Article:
Chipless passive RFID tag

A chipless RFID tag comprises a plurality of disjoint parallel conducting bands formed on a dielectric support, in which conducting bridges interlink neighboring conducting bands, the conducting bridges delimiting, between the conducting bands, portions of dielectric bands of distinct lengths, each portion of dielectric brand determining a resonant frequency of the tag, the set of resonant frequencies of the tag defining an identification code.

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Description
FIELD OF THE INVENTION

The present invention relates to a tag capable of storing data remotely readable by an adapted read terminal. The invention more specifically aims at a technology of remote identification by electromagnetic waves, currently called RFID, for “Radio Frequency Identification”, in the art. Devices operating at frequencies ranging between 10 MHz and 10 THz are more specifically considered herein.

DISCUSSION OF PRIOR ART

Data exchange systems in RFID technology are currently used to recognize and/or to identify, at small or medium distance, all types of objects bearing an adapted tag.

FIG. 1 very schematically illustrates a remote identification system in RFID technology, comprising a read terminal 1 and an identification tag (TAG) 3. Read terminal 1 especially comprises an antenna, coupled to a radio wave transceiver device. Tag 3 contains identification data and is capable, when placed close to the read terminal, of receiving the signal transmitted by the read terminal and of specifically interfering with this signal according to its identification data. This interaction is detected by read terminal 1, which can deduce the tag identification data therefrom.

There mainly exist two types of RFID tags, that is, tags comprising an integrated electronic circuit, called chip tags, and tags comprising no integrated electronic circuit, generally called chipless tags in the art.

RFID chip tags generally comprise an antenna, an electronic circuit, a memory for storing an identification code, and a transponder for receiving the signal transmitted by the read terminal and for transmitting as a response, in a determined frequency band, a modulated signal containing the identification code stored in the memory. Some RFID chip tags, called active tags, comprise a battery for powering the chip. In other RFID tags, called passive tags, part of the power carried by the radio waves transmitted by the read terminal is used to power the chip. Passive tags have the advantage of requiring no internal power supply.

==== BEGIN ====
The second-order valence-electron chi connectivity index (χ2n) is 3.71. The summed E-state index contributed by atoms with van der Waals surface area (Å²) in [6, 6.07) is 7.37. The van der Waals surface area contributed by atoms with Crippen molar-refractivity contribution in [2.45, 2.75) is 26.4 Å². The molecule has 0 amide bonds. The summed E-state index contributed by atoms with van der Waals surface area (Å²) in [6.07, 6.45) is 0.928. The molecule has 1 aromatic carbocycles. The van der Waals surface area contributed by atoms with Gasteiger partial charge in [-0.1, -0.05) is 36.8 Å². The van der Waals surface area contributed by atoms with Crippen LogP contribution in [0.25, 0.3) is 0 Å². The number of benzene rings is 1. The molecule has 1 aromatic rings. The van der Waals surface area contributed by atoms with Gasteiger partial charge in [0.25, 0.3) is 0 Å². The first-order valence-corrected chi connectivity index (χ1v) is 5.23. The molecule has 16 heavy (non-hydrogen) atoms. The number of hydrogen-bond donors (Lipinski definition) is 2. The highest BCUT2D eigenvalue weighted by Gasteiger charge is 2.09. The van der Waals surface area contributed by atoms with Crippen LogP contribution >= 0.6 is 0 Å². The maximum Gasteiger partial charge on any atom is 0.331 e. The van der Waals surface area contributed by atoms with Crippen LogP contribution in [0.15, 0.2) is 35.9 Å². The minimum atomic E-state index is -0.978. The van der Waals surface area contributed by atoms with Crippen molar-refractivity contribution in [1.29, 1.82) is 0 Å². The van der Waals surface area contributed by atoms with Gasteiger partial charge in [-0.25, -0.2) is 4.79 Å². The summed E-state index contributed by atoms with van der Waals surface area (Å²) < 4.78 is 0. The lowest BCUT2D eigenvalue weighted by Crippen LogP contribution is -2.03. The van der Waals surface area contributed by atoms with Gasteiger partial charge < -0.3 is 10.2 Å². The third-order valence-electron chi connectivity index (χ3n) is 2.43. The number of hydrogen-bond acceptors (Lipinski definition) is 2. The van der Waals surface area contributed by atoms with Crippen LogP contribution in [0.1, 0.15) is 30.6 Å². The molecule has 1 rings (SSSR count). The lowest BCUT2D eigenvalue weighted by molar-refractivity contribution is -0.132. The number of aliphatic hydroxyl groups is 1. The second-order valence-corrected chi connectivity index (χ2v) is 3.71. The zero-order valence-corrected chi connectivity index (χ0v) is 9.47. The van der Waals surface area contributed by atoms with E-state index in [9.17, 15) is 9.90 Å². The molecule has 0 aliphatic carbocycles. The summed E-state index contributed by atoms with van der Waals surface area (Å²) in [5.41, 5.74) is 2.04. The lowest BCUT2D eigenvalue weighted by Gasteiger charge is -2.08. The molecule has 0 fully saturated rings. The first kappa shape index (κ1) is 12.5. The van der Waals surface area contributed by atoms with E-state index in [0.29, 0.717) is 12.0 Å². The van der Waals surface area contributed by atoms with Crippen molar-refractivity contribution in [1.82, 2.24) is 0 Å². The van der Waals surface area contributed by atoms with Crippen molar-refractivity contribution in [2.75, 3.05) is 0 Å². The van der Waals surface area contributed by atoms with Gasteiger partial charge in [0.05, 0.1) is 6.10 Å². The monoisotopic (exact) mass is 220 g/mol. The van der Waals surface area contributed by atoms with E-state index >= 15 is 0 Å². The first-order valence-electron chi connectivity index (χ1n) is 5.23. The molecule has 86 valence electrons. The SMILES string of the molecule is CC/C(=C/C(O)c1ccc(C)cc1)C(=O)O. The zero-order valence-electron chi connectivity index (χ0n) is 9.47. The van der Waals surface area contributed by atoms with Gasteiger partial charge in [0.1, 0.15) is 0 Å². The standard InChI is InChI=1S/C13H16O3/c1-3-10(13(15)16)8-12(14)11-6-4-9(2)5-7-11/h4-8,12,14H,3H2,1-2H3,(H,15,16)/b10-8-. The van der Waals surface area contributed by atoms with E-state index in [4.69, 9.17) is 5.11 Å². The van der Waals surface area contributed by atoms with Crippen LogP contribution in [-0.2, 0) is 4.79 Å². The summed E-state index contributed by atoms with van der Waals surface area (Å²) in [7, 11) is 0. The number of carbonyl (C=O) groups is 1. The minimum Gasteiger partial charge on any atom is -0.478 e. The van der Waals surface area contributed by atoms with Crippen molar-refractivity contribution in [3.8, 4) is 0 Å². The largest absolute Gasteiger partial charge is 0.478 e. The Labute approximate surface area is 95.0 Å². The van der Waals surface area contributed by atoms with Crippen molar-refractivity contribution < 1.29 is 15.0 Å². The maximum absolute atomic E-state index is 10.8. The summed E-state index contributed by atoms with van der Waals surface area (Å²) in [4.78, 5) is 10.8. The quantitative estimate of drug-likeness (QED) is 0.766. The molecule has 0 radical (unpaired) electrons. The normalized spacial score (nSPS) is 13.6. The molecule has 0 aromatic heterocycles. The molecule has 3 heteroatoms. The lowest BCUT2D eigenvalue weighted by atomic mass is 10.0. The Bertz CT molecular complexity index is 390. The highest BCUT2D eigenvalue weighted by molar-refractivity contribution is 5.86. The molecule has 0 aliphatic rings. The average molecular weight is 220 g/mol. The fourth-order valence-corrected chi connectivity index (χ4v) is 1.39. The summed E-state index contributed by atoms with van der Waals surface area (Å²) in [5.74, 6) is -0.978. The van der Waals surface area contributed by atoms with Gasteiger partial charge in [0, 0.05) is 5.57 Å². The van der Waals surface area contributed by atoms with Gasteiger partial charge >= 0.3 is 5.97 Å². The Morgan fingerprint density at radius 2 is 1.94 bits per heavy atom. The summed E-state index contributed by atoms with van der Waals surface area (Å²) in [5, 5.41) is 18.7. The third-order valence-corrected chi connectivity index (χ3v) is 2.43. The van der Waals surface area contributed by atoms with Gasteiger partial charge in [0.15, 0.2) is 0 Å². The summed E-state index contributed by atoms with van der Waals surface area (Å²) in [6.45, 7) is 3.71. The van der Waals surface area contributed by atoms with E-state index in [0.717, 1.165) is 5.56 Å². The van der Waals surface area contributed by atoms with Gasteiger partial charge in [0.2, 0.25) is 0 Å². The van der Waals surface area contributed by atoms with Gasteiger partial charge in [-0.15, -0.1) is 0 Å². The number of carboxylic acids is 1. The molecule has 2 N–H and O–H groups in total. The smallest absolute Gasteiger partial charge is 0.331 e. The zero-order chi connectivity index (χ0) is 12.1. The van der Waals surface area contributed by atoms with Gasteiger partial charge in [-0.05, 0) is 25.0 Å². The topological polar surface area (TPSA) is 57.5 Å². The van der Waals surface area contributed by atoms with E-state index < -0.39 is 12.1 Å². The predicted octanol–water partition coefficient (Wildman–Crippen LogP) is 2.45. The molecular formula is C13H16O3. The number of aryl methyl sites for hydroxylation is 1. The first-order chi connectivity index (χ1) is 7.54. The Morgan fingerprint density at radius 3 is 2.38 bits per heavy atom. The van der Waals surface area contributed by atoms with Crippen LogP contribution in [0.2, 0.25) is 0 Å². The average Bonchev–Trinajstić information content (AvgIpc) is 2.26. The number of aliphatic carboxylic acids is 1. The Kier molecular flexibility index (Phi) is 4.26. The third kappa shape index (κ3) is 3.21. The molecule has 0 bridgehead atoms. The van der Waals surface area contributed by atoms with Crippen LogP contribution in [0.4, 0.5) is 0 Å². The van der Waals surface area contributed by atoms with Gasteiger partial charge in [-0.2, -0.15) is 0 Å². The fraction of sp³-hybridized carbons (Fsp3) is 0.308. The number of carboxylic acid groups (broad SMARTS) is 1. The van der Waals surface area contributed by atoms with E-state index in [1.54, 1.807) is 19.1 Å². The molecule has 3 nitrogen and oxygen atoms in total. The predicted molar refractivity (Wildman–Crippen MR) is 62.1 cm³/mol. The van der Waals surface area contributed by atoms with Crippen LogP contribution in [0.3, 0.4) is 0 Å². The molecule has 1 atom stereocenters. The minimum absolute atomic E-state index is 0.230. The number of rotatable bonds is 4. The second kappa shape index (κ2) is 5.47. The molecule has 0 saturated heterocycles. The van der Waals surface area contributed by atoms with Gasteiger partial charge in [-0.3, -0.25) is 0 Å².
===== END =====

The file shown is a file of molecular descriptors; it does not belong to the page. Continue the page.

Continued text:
Due to the presence of electronic circuits in RFID chip tags, such tags have a non-negligible cost. The forming of chipless tags has been provided to decrease this cost. RFID chipless tags are considered herein.

FIG. 2 is a perspective view schematically showing an example of chipless RFID tag 21. Tag 21 is formed from a dielectric substrate 23, for example, having the shape of a rectangular wafer of 18×35 mm, with a thickness of approximately 1 mm. The rear surface of substrate 23 is covered with a metal ground plane 25. On the upper surface side of substrate 23 are formed separate parallel conductive strips, five strips 27a to 27e in the present example. Strips 27a to 27e differ from one another by their dimensions (length and/or width) and by their surface areas.

Tag 21 forms a structure with resonant elements capable of interfering with a radio signal transmitted by an RFID read terminal (not shown). Each conductive strip 27a to 27e behaves as a resonant LC-type circuit, capable of retransmitting a specific electromagnetic wave that can then be detected by the read terminal. Inductance L especially depends on the length of the conductive strip. Capacitance C corresponds to the capacitance formed between the conductive strip and ground plane 25, and especially depends on the conductive strip surface area and on the thickness of the substrate as well as on its dielectric properties. Thus, each conductive strip 27a to 27e determines, by its geometry, a resonance frequency of tag 21. In this example, each strip 27a to 27e defines a specific resonance frequency ranging between 5 and 6 GHz.